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Chapter 14. Security

14.1. Defining a Security Policy
14.2. Firewall or Packet Filtering
14.2.1. nftables Behavior
14.2.2. Moving from iptables to nftables
14.2.3. Syntax of nft
14.2.4. Installing the Rules at Each Boot
14.3. Supervision: Prevention, Detection, Deterrence
14.3.1. Monitoring Logs with logcheck
14.3.2. Monitoring Activity
14.3.3. Avoiding Intrusion
14.3.4. Detecting Changes
14.3.5. Detecting Intrusion (IDS/NIDS)
14.4. Introduction to AppArmor
14.4.1. Principles
14.4.2. Enabling AppArmor and managing AppArmor profiles
14.4.3. Creating a new profile
14.5. Introduction to SELinux
14.5.1. Principles
14.5.2. Setting Up SELinux
14.5.3. Managing an SELinux System
14.5.4. Adapting the Rules
14.6. Other Security-Related Considerations
14.6.1. Inherent Risks of Web Applications
14.6.2. Knowing What To Expect
14.6.3. Choosing the Software Wisely
14.6.4. Managing a Machine as a Whole
14.6.5. Users Are Players
14.6.6. Physical Security
14.6.7. Legal Liability
14.7. Dealing with a Compromised Machine
14.7.1. Detecting and Seeing the Cracker's Intrusion
14.7.2. Putting the Server Off-Line
14.7.3. Keeping Everything that Could Be Used as Evidence
14.7.4. Re-installing
14.7.5. Forensic Analysis
14.7.6. Reconstituting the Attack Scenario
An information system can have a varying level of importance depending on the environment. In some cases, it is vital to a company's survival. It must therefore be protected from various kinds of risks. The process of evaluating these risks, defining and implementing the protection is collectively known as the “security process”.

14.1. Defining a Security Policy

The word “security” itself covers a vast range of concepts, tools and procedures, none of which apply universally. Choosing among them requires a precise idea of what your goals are. Securing a system starts with answering a few questions. Rushing headlong into implementing an arbitrary set of tools runs the risk of focusing on the wrong aspects of security.
The very first thing to determine is therefore the goal. A good approach to help with that determination starts with the following questions:
  • What are we trying to protect? The security policy will be different depending on whether we want to protect computers or data. In the latter case, we also need to know which data.
  • What are we trying to protect against? Is it leakage of confidential data? Accidental data loss? Revenue loss caused by disruption of service?
  • Also, who are we trying to protect against? Security measures will be quite different for guarding against a typo by a regular user of the system than they would be when protecting against a determined attacker group.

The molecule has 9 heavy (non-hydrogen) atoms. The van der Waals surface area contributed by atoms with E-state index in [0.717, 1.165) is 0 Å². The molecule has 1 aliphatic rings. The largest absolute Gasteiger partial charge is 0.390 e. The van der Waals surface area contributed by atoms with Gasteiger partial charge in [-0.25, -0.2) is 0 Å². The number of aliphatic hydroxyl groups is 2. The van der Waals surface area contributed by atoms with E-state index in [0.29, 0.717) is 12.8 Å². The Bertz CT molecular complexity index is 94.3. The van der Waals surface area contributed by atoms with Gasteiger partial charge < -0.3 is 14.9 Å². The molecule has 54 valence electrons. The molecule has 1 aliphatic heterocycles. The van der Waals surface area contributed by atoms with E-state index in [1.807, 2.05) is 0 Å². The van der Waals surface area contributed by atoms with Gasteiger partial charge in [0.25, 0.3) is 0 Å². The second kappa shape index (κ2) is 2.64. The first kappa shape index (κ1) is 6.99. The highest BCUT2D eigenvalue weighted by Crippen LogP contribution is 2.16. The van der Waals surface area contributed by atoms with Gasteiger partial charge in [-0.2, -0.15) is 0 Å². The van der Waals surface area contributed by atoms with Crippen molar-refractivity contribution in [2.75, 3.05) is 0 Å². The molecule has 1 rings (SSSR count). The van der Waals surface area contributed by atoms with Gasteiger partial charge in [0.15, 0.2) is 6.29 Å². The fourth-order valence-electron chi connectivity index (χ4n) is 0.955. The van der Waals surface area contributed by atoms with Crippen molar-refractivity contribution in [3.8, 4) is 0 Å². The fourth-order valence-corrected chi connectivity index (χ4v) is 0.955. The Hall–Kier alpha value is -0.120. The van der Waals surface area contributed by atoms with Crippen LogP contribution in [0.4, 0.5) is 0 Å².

The term “risk” is customarily used to refer collectively to these three factors: what to protect, what needs to be prevented from happening, and who will try to make it happen. Modeling the risk requires answers to these three questions. From this risk model, a security policy can be constructed, and the policy can be implemented with concrete actions.
Extra constraints are also worth taking into account, as they can restrict the range of available policies. How far are we willing to go to secure a system? This question has a major impact on the policy to implement. The answer is too often only defined in terms of monetary costs, but the other elements should also be considered, such as the amount of inconvenience imposed on system users or performance degradation.
Once the risk has been modeled, one can start thinking about designing an actual security policy.
In most cases, the information system can be segmented in consistent and mostly independent subsets. Each subsystem will have its own requirements and constraints, and so the risk assessment and the design of the security policy should be undertaken separately for each. A good principle to keep in mind is that a short and well-defined perimeter is easier to defend than a long and winding frontier. The network organization should also be designed accordingly: the sensitive services should be concentrated on a small number of machines, and these machines should only be accessible via a minimal number of check-points; securing these check-points will be easier than securing all the sensitive machines against the entirety of the outside world. It is at this point that the usefulness of network filtering (including by firewalls) becomes apparent. This filtering can be implemented with dedicated hardware, but a possibly simpler and more flexible solution is to use a software firewall such as the one integrated in the Linux kernel.